If any of you have had bad experiences, delays in diagnosis, monitoring or treatment please let us know. I shudder to think about how much brain will be lost due to the change in the way we manage MS induced by COVID-19. I sincerely hope this does not become the new normal.

CoI: multiple

About the author

Prof G

Professor of Neurology, Barts & The London. MS & Preventive Neurology thinker, blogger, runner, vegetable gardener, husband, father, cook and wine & food lover.


  • “I sincerely hope this does not become the new normal”
    It’s not just appointments for neurology and other specialisms that have ‘disappeared’. Actually seeing a GP is no longer possible. Any phonecall you make to any medical centre has a long answering machine message which basically tells you all about Coronavirus and not to come in but to call 111.
    While we all understand the seriousness of the virus for the population at large and also for the NHS in terms of coping, it is reaching the point where it does seem the risks for the health of the nation will be worse if we continue to focus on Coronavirus at the expense of everything else.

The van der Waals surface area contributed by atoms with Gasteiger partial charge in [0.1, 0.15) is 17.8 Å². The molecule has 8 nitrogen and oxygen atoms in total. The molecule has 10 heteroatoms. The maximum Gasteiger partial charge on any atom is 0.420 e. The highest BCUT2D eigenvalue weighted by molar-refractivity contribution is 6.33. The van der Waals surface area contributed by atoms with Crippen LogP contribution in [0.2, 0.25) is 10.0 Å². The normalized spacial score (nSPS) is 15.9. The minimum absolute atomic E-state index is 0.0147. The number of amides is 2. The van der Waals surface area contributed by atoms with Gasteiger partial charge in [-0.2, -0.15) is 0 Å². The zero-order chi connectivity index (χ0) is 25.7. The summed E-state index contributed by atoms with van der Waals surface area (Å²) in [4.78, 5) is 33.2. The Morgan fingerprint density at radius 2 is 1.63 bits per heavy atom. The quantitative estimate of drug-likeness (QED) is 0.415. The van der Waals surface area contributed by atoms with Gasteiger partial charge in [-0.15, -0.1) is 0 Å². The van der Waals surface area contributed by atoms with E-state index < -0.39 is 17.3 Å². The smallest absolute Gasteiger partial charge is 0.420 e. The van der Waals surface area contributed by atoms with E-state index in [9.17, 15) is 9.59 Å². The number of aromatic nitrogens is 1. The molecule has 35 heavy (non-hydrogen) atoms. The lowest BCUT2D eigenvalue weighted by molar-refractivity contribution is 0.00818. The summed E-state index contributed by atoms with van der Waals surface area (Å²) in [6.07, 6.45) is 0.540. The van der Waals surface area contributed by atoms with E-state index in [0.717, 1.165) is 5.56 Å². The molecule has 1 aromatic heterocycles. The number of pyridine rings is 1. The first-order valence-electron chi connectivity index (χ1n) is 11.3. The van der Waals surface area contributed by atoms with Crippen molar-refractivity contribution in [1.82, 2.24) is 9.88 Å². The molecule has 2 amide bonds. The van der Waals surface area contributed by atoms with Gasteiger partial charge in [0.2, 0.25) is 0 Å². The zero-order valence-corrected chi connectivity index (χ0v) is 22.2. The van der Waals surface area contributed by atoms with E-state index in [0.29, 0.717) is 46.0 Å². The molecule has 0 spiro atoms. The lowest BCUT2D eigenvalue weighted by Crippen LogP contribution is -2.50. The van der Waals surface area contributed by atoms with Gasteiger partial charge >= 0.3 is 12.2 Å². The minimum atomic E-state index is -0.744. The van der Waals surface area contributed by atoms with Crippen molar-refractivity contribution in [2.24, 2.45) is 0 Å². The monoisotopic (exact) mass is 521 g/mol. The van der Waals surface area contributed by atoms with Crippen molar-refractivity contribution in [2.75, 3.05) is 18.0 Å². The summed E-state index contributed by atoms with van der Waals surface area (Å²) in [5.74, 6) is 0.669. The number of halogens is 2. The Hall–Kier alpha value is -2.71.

Surely, we have now reached a point where appointments for other matters can be rescheduled and people can see their GP again? Can GPs and other medical staff not now be tested to determine their Coronavirus status? Perhaps those of us who have to go to medical centres often could be tested too. Ok it wouldn’t be a complete solution but at least it might allow some sort of return to the ‘old normal’.

  • Diagnosed PPMS 5 years ago my MS centre changed their minds in January this year after seeing my MRI scan. We all agreed that I should try Ocrelizumab. On waiting list as long list of people requiring infusion. In April received letter from hospital all MS staff redeployed to rest of hospital due to Covid 19. Was offered Copoxone until they can give me Ocrelizumab in the future. Have now been taking since end of April, I’m still getting worse. Now have difficulty walking with a walker. I think by the time I can have Ocrelizumab administered i will be chair bound with very little function left to preserve.